Mobile augmented reality is a big new thing, if not the only one. From the perspective of this blog (which only cares about things that help to make transport more sustainable/less damaging to the planet), it ought to be quite useful; one of the limitations to using ICT to make transport better is the user interface. Mobile augmented reality aims to use camera capability, coupled with other information available to a smartphone phone (both from the device itself, like the accelerometer or a compass, and from the internet), to present information about the world to the user as a visual signal. Since we are good at processing visual information if it’s presented in the right way, this ought to make it easier to access and use this information. An example is the iPhone app already described on this blog, which presents info on how to find a nearby tube station as virtual street signs on a camera view – easier than scrolling round on a map.
Layar has some nice ideas for personal transport Augmented Reality apps – including bus stop information (see the next bus and where it’s going) in Dublin, a metro station finder and even a ship tracker. In the interests of accuracy in blogging, I must report that I’ve downloaded the application to my G1 from the Android Market (it’s free there, though it’s been removed from the iPhone App store because it’s not working right), and I’m buggered if I can make it do anything. Still, I’ll keep trying – it might be me rather than it.
There is a nice article about Augmented Reality in Qualcomm’s magazine (which annoyingly seems to be available as a pdf download but not as an online article – what’s the point in that?). This contains the following rather frank admissions: “Our industry has a tendency to set high expectations about the potential for disruptive technologies like Augmented Reality. We need to focus on talking about applications for which Augmented Reality delivers real user value, and which apps the technology can realistically enable.”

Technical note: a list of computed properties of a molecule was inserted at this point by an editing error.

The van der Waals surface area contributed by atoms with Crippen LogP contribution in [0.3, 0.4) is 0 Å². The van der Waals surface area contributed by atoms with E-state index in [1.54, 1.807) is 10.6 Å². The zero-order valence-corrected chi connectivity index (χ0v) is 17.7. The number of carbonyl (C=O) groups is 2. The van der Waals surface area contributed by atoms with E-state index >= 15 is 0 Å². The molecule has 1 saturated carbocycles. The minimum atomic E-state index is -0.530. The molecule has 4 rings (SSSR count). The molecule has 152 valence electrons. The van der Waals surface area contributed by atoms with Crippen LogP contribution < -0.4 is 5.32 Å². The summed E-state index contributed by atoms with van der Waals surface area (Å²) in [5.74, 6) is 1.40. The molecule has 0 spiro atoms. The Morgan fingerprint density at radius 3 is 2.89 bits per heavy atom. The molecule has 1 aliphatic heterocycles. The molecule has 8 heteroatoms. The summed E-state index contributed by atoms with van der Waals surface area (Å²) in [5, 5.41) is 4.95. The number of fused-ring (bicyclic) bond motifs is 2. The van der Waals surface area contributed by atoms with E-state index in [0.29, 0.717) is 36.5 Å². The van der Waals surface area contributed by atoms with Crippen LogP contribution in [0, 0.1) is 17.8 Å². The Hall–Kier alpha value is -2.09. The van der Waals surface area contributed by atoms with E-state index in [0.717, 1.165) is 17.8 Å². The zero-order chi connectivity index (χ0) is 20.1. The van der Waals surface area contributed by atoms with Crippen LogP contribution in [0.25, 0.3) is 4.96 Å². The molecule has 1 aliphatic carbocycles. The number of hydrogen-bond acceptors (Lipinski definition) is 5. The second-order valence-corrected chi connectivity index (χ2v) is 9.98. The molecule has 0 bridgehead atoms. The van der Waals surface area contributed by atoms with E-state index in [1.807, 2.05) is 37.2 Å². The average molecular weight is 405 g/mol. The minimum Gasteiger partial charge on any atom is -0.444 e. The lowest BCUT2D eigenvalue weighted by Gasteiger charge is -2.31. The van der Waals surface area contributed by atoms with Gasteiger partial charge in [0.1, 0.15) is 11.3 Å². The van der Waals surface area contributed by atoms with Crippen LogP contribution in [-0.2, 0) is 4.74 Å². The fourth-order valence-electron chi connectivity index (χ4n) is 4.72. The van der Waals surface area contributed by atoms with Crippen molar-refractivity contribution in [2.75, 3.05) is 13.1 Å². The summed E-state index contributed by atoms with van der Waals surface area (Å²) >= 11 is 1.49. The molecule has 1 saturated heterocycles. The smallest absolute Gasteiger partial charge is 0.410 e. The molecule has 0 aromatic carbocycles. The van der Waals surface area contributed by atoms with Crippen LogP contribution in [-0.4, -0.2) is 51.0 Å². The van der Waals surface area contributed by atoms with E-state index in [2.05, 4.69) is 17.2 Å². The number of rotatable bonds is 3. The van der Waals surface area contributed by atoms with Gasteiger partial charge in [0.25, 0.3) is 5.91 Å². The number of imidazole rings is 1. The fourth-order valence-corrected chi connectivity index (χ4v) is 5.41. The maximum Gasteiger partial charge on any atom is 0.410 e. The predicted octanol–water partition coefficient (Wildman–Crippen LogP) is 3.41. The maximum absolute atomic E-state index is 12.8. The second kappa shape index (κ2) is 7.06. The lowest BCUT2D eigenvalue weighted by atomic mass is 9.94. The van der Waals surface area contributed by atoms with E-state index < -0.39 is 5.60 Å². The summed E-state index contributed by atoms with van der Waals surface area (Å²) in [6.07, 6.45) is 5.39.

Does he mean…? Yes, he does. “The existing crop of mobile augmented reality applications have been developed around the device’s compass and accelerometer. However, because a digital compass is subject to error of up to 20 degrees depending on magnetic interference, the user experienc for these applications is not optimal…compass-based augmented reality suffers from two problems with augmentation graphics: They aren’t well aligned with the underlying imagery, and they tend to drift and be bouncy or jittery…the compass-based approach will not enable tight alignment between augmentation graphics and the underlying camera image. This level of alignment requires computer vision algorithms and more processing power than is available in today’s mobile phones.”
Well, Qualcomm would like to sell phone makers more, bigger and better chips – but it’s nice to see someone admit that something just doesn’t work.